Joint statements from Olimpstroy and the Nature Protection Society only illustrate the rotten relationship between Olympic construction organizers and public stakeholders, environmentalists said. The society, a century-old establishment with a central Moscow office and dozens of regional branches that convene annually to vote on policy direction, recently received a warning from the Ministry of Justice that said the director in Moscow has no right to act on behalf of the organization. Marina Sergeyeva, who headed for 14 years the branch in Krasnodar, the capital of the region where Sochi is located, said she knows nothing about working with Olimpstroy and that the Moscow office has been acting on its own, against the organization's charter.

Rasulmukhamedov, of the society, is also director of Russian Loto, a lottery company that won a tender to operate 12 state lotteries in support of the Sochi Olympics, according to public information published by the Ministry of Finance on Monday.

"Protecting the environment is one of our priorities," Putin said to the International Olympic Committee during its visit to Sochi in mid-April. In response, environmentalists say that many areas, like the mountain river Mzymta, have already been lost forever.

The list of complaints does not stop with the environment, however.

Earlier this year, Putin sternly indicated that relocating residents should be "finished and forgotten" in 2010, but locals are increasingly opposed to moving and say that they are being scammed. "To this day, nobody is telling people the truth," said Alexander Nikolayev, whose house is one of 13 sitting on the site planned for the future central stadium for 40,000 people. None of the 13 families is willing to move because the compensation would not let them buy any decent property in Sochi, he said. In addition, "all of the offers are very ephemeral, and no agreements have been signed." While the initial offer two years ago was more or less acceptable, it has changed three times since then, and is "50 times lower than market price."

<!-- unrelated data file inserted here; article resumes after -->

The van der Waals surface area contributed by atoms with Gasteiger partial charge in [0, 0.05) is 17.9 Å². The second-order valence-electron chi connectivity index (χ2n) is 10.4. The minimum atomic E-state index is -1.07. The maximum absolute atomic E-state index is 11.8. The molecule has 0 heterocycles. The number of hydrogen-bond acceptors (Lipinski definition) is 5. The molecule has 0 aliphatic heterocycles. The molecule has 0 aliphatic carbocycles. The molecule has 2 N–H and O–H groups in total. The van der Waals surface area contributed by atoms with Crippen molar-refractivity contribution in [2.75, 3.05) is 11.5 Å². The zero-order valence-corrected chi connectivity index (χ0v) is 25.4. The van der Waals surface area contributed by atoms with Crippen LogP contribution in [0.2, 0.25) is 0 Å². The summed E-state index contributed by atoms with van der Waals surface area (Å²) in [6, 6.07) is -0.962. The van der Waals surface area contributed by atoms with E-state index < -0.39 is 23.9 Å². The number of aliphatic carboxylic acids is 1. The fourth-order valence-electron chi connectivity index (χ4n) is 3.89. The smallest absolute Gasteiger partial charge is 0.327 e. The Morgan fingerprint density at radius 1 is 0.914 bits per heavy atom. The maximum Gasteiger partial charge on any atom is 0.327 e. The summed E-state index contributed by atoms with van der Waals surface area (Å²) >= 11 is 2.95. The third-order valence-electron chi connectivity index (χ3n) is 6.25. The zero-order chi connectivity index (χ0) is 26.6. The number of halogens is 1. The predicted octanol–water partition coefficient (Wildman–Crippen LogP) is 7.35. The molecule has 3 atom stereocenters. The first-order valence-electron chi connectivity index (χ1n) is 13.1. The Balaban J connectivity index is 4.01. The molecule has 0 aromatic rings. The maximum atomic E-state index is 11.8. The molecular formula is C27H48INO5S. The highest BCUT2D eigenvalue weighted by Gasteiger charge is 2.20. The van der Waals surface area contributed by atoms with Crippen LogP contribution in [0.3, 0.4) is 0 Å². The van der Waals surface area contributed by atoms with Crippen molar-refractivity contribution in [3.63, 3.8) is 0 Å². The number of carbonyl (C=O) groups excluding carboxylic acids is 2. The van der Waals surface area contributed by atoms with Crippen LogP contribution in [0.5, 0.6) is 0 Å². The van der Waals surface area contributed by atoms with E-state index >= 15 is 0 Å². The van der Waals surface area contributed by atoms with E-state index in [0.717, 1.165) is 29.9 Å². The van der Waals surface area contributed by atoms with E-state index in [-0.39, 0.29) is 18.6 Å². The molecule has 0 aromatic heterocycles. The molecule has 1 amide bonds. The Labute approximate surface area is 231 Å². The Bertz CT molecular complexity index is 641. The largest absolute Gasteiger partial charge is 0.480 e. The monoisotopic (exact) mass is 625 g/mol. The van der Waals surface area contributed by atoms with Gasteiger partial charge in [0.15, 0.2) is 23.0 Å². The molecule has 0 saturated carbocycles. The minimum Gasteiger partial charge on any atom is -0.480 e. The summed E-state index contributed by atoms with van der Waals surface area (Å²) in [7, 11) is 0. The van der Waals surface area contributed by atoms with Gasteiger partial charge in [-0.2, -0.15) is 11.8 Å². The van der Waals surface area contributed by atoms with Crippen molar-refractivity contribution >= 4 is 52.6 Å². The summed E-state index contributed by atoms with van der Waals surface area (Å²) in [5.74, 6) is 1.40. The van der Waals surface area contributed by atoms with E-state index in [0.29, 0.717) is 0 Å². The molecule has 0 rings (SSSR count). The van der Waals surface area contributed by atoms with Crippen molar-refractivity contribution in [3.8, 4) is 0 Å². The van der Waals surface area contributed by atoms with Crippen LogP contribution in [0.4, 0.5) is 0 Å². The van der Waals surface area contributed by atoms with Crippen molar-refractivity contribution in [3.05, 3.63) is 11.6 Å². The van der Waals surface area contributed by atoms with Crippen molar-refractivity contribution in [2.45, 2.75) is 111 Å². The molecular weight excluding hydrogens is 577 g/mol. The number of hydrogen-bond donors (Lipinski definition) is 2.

Some structures are already being built on public land in the neighborhood, but the central stadium site still features backyard orchards and large multistory houses locals built in just the past 10 years, many of them vacation rentals. "I have no plan to move," Nikolayev said, "from the moment of Sochi's bid to host the Olympics, it was a national scam."

Kozak, Putin’s deputy, said on Wednesday that the venues will be built on time and that the expenditures are "under total control." What is happening at the scene sometimes tells a different story. Olimpstroy publishes information about its tenders on the official website. But last month dozens of construction workers on one site refused to continue working after going for several months without salaries. After the media reported on the conflict, the prosecutor put blame on an Olimpstroy subcontractor.

Meanwhile, local journalists said reporting about the uglier face of Olympics construction is hindered by local and regional authorities. The site, which frequently features Olympics-related reporting, suffered a hacker attack in late March, after a series of posts about the striking construction workers.

Another Sochi journalist and editor of a local paper was beaten nearly to death with baseball bats on Monday, in broad daylight near his apartment. "Undoubtedly, it had to do with my work," he told the Kavkaz Uzel website, adding that his money and valuables were not taken.

Both incidents came within two months after Reporters Without Borders issued a report that journalists in the region are "press-ganged" into supporting the games in their stories while the authorities attempt to control their every step.